Eagles among men
Bobby had just turned fourteen. Though Rob and I had eagerly anticipated a second reunion, our first glimpse of Bobby was a shock. He had the look of someone who’d been sleeping under a bridge. Even from a distance we could see that his hair was long and shaggy, his posture stooped in an attitude of defeat. Across the trimmed grass he shuffled toward us, expressionless. He hardly looked like our son.
Higher than Eagles, the Tragedy and Triumph of an American Family by Maralys Wills and Chris Wills, 1992, reviewed by Everard Cunion in April 2019
Today (2019) Wills Wing is, as far as I know, the world’s longest established and largest hang glider manufacturer. Its name derives from the Wills family of southern California: Maralys, an author, Rob, a lawyer, and their six children. (Not all six involved themselves in hang gliding.) This book documents how that manufacturing business started and, as the subtitle indicates, the unimaginable distress of a mother having two sons killed in the then new activity of hang gliding.
When, as an 18 year-old I took up hang gliding in 1974, Californian Bob Wills was already a household name in Britain and doubtless elsewhere, because of his record duration flight in Hawaii the previous year. (News did not travel fast in those days.) I overheard people conversing in the high street of my local town in southern England: “Did you see on the news about that Bob Wills flying for eight hours in a hand glider!” (I too thought it was hand glider at first.)
One thing that strikes me from this account is the almost ‘frontier’ live-or-die approach to life in the capitalist USA of that time, which contrasted with the contemporary assumption in Britain that, regardless of how well you did as school or college, or how bright or dim you are, or how physically able you were, the state would see to it that you lived a comfortable life on approximately a par with everyone else. (Whenever I speak of such things nowadays, others–when they have stopped laughing–remind me just how long ago the early 1970s was.) In contrast, Maralys Wills describes how the Wills’ wealthy lifestyle resulted from Rob’s profession (law) and that their second son, Chris, was the only one of their six children who did well enough at school to stand any chance of matching that lifestyle. (He eventually became an orthopaedic surgeon, but not before becoming the first US hang gliding champion.)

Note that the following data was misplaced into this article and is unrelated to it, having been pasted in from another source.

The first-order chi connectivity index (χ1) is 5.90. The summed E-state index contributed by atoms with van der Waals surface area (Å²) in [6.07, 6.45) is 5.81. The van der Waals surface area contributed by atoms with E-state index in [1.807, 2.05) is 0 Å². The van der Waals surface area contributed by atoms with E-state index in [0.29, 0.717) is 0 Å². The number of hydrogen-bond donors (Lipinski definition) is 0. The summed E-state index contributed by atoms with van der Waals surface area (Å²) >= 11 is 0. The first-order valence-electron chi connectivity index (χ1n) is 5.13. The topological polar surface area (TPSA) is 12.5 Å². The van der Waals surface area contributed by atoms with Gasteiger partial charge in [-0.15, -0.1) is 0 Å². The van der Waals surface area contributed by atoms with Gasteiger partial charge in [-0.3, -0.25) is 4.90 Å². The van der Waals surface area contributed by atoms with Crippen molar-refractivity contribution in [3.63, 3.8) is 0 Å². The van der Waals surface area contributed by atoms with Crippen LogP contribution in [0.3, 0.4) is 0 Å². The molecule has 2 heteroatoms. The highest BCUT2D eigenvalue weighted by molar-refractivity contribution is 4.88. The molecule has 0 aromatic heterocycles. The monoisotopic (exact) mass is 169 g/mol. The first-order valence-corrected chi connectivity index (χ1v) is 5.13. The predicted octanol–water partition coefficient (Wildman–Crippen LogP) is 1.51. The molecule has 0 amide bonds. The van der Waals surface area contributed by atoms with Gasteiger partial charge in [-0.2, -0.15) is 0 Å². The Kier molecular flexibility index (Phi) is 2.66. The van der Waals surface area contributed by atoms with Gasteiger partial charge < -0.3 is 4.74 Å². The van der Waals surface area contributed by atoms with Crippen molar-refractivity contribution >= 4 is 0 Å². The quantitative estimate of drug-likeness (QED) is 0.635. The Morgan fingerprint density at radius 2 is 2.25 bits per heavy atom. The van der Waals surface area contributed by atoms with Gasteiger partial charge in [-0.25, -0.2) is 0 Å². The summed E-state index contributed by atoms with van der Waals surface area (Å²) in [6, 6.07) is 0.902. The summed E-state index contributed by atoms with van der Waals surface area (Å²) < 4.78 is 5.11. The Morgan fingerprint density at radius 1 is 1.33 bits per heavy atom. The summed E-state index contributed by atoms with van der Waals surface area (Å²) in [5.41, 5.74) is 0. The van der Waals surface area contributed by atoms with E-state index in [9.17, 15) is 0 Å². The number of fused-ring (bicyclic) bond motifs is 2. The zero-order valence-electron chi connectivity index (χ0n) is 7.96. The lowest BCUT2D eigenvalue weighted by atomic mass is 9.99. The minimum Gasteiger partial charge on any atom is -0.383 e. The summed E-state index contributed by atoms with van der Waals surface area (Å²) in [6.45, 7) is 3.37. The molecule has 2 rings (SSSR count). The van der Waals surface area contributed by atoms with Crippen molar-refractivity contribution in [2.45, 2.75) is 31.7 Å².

I turned the page and read aloud. “Like many hang glider fans, Richard Miller combines meticulous engineering and trash technology.”
“If we do it,” Price interrupted, “it’ll sure be trash. So what’s the next move, Wills?”
— Chris Wills in Higher than Eagles
The way that the manufacturing entity Sport Kites Inc (later Wills Wing) was started is not as straight-forward as I had imagined. Unlike the smiling intellectual Chris, tall and lanky Bob with his long face (who suffered from asthma and exhibited associated behavioural problems) lacked direction in life until he discovered hang gliding, in which he had little interest at first. Chris got hold of the February 1972 edition of National Geographic. It featured articles on African wildlife, the varied lifestyles of the citizens of Maryland, the lunar rover adventures of the crew of Apollo 15, and a gathering of men of varied ages floating down a suburban hillside in Southern California while hanging on to home-made Rogallo wings made of bamboo poles taped to polythene sheet sails.
The Wills brothers eventually made gliders out of more appropriate materials: Dacron sailcloth and aluminium alloy tubing with steel fittings and cables. Then they encountered Bill Bennett…
“…and I said, ‘Mate, you want to fly something good?’ and Bobby said he did, so I got one of the kites off my van. Well, he straightaway took the damn thing and almost made it talk.”
— Australian hang glider pioneer Bill Bennett quoted in Higher than Eagles